Gehres Law Group, P.C. employs some of the best contract attorneys in San Diego. Our highly rated commercial and civil litigation attorneys provide our clients with quality representation when contractual disputes arise. Below is a sample of the types of agreements our contract attorneys are experienced at negotiating, drafting, reviewing, and litigating:

Business and Commercial Contracts

  • Indemnity Agreement
  • Operating Agreement
  • Covenant Not to Sue
  • Settlement Agreement
  • License Agreement
  • Service Agreement
  • Purchase Agreement
  • Release
  • Assignment of Contract
  • Franchise Agreement
  • Royalty Agreement
  • Loan Agreement
  • Promissory Note
  • Stock Purchase Agreement
  • Partnership Agreement
  • Joint Venture Agreement
  • Guarantee Agreement
  • Security Agreement

Employment-Related Contracts

  • Employment Agreement
  • Partner Non-compete Agreement
  • Independent Contractor Agreement
  • Stock Option Agreement
  • Consulting Agreement
  • Distributor Agreement
  • Sales Commission Agreement
  • Confidentiality Agreement
  • Nondisclosure Agreement
  • Employment Separation Agreement

Sales-related Contracts

  • Sales Agreements for Goods or Services
  • Warranty Agreements
  • Limited Warranty
  • Security Agreement

Leases

  • Real Property Lease
  • Equipment Lease

Contract law is an area of law which is universal in that every small business will engage in transactions which are governed by contract law, most on a daily basis. It is also a highly regulated area of law, with volumes of statutes and court opinions governing the outcome of any given situation. However, there are some basic contract principles which small business owners should be familiar with in operating their company.

One such principle is that contracts may be either express (written or oral) or implied by law, which means state law will lead to a conclusion that a contract was formed based on the conduct of the parties. See Calif. Civil Code §§1619-1621. In addition, to enforce a contract or seek damages based on a breach of contract theory of law, a small business owner must prove the following elements to a trier of fact:

1) The parties entered into a contract. This element requires that the business owner produce evidence that there was an offer, an acceptance of that offer, and consideration given by both parties. Consideration requires that each party must have given up something of value;

2) The business owner performed their obligations set out in the contract or was excused from performing their obligations by the opposing party’s malfeasance;

3) The opposing party refused or failed to perform at least one material term of the contract;

4) The opposing party’s failure to perform was the proximate and actual cause of the injury to the business owner.

See Calif. Civil Jury Instructions (CACI) §§ 302, 307.

While many oral contracts are enforceable, California law does require that certain agreements be reduced to a writing before a court may enforce them. Pursuant to the California Civil Code §1624(a), the following contracts are invalid, unless they, or some note or memorandum thereof, are in writing and subscribed by the party to be charged or by the party’s agent:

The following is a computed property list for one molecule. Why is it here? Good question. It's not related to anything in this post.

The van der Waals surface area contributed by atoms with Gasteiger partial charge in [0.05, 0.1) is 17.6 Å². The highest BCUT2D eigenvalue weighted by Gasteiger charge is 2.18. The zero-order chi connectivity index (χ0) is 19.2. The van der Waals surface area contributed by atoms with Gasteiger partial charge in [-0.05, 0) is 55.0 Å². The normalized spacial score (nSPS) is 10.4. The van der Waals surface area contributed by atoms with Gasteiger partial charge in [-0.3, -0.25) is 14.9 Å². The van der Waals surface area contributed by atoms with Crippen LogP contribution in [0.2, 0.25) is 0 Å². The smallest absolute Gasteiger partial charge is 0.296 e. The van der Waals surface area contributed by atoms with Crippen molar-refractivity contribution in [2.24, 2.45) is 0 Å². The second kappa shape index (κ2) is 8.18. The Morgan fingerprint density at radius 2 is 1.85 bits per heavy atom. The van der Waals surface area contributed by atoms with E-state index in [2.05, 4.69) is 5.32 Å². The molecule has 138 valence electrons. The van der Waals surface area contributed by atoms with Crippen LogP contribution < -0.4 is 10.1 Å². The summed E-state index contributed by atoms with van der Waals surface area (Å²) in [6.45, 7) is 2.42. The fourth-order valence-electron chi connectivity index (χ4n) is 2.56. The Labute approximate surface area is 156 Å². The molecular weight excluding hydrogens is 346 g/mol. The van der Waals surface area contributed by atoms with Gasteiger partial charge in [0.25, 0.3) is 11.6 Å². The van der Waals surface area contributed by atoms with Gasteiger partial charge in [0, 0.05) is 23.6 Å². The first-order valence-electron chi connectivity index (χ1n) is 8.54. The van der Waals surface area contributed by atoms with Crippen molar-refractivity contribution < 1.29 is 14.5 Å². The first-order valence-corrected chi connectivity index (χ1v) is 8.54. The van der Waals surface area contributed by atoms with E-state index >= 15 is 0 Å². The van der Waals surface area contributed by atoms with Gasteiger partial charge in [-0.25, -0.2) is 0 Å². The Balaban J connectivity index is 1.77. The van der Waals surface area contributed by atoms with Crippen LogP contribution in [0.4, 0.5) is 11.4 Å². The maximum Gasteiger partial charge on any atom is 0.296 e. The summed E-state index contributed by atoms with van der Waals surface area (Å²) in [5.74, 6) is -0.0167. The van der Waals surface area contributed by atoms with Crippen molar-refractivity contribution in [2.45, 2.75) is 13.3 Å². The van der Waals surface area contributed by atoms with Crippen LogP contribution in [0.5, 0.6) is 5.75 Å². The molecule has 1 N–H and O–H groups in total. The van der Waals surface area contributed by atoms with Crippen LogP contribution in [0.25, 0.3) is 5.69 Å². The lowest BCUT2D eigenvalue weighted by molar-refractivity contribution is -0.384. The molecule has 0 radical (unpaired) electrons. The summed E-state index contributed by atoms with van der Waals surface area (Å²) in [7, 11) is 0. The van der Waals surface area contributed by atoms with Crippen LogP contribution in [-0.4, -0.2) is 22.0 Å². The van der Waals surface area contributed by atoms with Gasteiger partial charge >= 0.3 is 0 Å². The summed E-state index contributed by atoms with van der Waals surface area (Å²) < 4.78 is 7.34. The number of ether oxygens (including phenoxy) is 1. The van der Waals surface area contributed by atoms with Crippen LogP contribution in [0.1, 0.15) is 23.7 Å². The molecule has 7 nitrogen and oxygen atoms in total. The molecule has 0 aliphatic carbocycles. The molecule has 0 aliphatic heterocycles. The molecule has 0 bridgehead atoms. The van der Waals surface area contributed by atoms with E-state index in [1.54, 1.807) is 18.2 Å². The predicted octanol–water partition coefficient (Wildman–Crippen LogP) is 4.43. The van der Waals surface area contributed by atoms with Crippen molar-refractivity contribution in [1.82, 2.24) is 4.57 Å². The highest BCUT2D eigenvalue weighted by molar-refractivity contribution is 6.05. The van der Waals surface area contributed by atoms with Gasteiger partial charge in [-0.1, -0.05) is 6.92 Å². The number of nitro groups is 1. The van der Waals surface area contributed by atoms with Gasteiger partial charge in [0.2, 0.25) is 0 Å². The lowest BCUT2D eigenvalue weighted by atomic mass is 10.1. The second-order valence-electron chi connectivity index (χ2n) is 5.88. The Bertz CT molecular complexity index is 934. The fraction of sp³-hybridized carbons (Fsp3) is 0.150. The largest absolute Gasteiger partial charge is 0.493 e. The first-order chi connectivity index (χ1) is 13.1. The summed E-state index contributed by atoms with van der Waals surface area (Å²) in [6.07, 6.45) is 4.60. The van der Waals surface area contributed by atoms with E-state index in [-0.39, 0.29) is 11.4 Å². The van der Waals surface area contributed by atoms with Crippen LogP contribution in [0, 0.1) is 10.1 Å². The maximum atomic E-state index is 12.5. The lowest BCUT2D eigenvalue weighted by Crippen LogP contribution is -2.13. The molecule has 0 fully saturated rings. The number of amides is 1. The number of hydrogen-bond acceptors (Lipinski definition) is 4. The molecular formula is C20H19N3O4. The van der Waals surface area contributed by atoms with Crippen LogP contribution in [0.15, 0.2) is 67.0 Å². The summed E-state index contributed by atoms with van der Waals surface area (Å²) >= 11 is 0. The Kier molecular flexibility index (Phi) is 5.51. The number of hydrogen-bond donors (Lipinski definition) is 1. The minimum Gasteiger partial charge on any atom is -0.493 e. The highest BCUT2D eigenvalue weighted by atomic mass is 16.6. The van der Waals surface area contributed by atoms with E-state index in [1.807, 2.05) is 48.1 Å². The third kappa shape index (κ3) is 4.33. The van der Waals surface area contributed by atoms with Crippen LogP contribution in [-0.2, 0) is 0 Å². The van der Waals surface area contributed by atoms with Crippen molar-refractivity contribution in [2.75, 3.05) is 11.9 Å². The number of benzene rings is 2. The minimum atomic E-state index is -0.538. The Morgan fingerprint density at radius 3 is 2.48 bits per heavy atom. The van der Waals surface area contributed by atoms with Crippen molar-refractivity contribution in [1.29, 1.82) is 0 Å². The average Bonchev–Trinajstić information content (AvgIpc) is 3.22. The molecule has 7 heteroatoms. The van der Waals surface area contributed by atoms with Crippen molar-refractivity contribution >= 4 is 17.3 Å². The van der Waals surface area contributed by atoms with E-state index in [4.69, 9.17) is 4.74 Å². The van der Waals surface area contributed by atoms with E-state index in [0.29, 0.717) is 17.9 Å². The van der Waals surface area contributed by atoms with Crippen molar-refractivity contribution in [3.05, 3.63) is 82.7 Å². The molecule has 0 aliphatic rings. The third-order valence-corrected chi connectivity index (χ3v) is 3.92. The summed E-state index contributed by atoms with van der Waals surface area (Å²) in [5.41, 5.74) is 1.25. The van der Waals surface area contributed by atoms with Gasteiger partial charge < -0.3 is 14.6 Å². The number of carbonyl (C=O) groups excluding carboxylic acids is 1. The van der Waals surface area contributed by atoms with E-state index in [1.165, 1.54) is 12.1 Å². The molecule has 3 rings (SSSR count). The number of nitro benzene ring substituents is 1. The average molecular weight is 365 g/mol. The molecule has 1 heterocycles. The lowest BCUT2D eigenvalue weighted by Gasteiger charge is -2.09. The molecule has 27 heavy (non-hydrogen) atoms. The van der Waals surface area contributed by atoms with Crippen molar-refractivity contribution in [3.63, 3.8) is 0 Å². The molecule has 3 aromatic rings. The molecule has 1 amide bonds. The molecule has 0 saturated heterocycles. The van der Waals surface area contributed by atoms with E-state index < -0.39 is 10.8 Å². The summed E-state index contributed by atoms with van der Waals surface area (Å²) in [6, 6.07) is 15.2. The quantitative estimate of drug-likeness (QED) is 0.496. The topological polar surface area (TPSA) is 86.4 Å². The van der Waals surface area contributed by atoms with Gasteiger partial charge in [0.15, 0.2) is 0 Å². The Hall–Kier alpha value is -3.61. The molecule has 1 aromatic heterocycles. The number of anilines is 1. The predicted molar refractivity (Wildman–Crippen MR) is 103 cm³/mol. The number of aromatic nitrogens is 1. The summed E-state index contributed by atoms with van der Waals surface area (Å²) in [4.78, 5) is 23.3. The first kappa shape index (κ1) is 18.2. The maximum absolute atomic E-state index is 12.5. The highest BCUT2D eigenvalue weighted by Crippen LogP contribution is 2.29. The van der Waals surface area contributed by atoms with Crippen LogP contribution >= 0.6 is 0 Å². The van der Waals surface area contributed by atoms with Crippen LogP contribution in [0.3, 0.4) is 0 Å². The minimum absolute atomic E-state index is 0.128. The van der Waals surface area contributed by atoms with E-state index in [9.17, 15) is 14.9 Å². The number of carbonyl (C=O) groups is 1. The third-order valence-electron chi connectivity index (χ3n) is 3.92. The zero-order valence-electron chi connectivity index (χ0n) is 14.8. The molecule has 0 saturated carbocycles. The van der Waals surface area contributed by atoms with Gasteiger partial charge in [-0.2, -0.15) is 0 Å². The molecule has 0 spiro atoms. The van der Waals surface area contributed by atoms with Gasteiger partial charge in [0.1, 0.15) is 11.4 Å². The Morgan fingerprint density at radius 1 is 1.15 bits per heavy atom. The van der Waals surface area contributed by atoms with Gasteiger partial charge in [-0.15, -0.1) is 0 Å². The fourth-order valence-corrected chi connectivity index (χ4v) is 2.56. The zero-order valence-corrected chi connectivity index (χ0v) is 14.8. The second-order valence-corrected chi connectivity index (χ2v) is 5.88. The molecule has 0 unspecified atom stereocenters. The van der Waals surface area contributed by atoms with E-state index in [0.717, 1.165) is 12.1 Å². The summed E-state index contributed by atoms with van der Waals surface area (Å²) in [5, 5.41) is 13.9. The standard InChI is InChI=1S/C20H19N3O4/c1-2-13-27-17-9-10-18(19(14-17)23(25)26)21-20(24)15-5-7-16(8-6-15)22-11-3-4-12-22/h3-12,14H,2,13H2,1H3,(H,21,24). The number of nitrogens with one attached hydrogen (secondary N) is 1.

(1) An agreement that by its terms is not to be performed within a
year from the making thereof.

(2) A special promise to answer for the debt, default, or miscarriage
of another, except in the cases provided for in Section 2794.

(3) An agreement for the leasing for a longer period than one year,
or for the sale of real property, or of an interest therein; such an
agreement, if made by an agent of the party sought to be
charged, is invalid, unless the authority of the agent is in writing,
subscribed by the party sought to be charged.

(4) An agreement authorizing or employing an agent, broker, or any
other person to purchase or sell real estate, or to lease real
estate for a longer period than one year, or to procure, introduce,
or find a purchaser or seller of real estate or a lessee or lessor of
real estate where the lease is for a longer period than one year,
for compensation or a commission.

(5) An agreement that by its terms is not to be performed during
the lifetime of the promisor.

(6) An agreement by a purchaser of real property to pay an
indebtedness secured by a mortgage or deed of trust upon the
property purchased, unless assumption of the indebtedness by the
purchaser is specifically provided for in the conveyance of the property.

(7) A contract, promise, undertaking, or commitment to loan money
or to grant or extend credit, in an amount greater than one hundred
thousand dollars ($100,000), not primarily for personal, family, or
household purposes, made by a person engaged in the business of
lending or arranging for the lending of money or extending credit.

Therefore, if a small business owner intends to enforce an agreement which cannot be performed in less than one year, or enters an agreement for the lease of real property of more than one year, or for the purchase of real estate or an interest in real estate, an oral agreement is not sufficient.

These are a few of the basic principles governing contracts in California. The attorneys at Gehres Law Group, P.C. hope this information has been helpful and informative. If you have questions about the content of this website or would like to obtain additional information or a free evaluation, feel free to contact us anytime.

Visit our blog to read about how well-written contracts can avoid disputes.